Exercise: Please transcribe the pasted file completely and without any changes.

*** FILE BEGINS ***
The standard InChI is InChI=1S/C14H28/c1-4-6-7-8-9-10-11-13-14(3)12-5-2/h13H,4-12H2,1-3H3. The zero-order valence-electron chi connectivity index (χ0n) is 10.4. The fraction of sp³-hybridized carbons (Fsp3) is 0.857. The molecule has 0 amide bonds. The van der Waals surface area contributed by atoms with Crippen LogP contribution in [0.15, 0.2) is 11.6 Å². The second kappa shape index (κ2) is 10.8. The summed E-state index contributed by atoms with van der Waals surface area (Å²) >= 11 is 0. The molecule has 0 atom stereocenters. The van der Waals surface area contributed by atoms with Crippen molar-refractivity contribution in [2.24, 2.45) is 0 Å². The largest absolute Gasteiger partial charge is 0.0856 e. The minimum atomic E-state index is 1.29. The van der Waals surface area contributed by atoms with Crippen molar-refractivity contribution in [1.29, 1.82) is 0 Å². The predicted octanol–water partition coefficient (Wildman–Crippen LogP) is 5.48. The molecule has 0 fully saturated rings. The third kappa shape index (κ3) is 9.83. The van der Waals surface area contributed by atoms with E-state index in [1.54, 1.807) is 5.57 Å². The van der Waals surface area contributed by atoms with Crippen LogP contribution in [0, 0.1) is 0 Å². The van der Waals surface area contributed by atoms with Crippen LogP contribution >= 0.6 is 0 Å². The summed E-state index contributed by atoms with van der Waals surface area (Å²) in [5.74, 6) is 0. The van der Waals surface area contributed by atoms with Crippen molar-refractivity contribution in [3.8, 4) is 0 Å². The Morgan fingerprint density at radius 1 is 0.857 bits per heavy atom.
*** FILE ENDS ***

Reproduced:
The standard InChI is InChI=1S/C14H28/c1-4-6-7-8-9-10-11-13-14(3)12-5-2/h13H,4-12H2,1-3H3. The zero-order valence-electron chi connectivity index (χ0n) is 10.4. The fraction of sp³-hybridized carbons (Fsp3) is 0.857. The molecule has 0 amide bonds. The van der Waals surface area contributed by atoms with Crippen LogP contribution in [0.15, 0.2) is 11.6 Å². The second kappa shape index (κ2) is 10.8. The summed E-state index contributed by atoms with van der Waals surface area (Å²) >= 11 is 0. The molecule has 0 atom stereocenters. The van der Waals surface area contributed by atoms with Crippen molar-refractivity contribution in [2.24, 2.45) is 0 Å². The largest absolute Gasteiger partial charge is 0.0856 e. The minimum atomic E-state index is 1.29. The van der Waals surface area contributed by atoms with Crippen molar-refractivity contribution in [1.29, 1.82) is 0 Å². The predicted octanol–water partition coefficient (Wildman–Crippen LogP) is 5.48. The molecule has 0 fully saturated rings. The third kappa shape index (κ3) is 9.83. The van der Waals surface area contributed by atoms with E-state index in [1.54, 1.807) is 5.57 Å². The van der Waals surface area contributed by atoms with Crippen LogP contribution in [0, 0.1) is 0 Å². The van der Waals surface area contributed by atoms with Crippen LogP contribution >= 0.6 is 0 Å². The summed E-state index contributed by atoms with van der Waals surface area (Å²) in [5.74, 6) is 0. The van der Waals surface area contributed by atoms with Crippen molar-refractivity contribution in [3.8, 4) is 0 Å². The Morgan fingerprint density at radius 1 is 0.857 bits per heavy atom.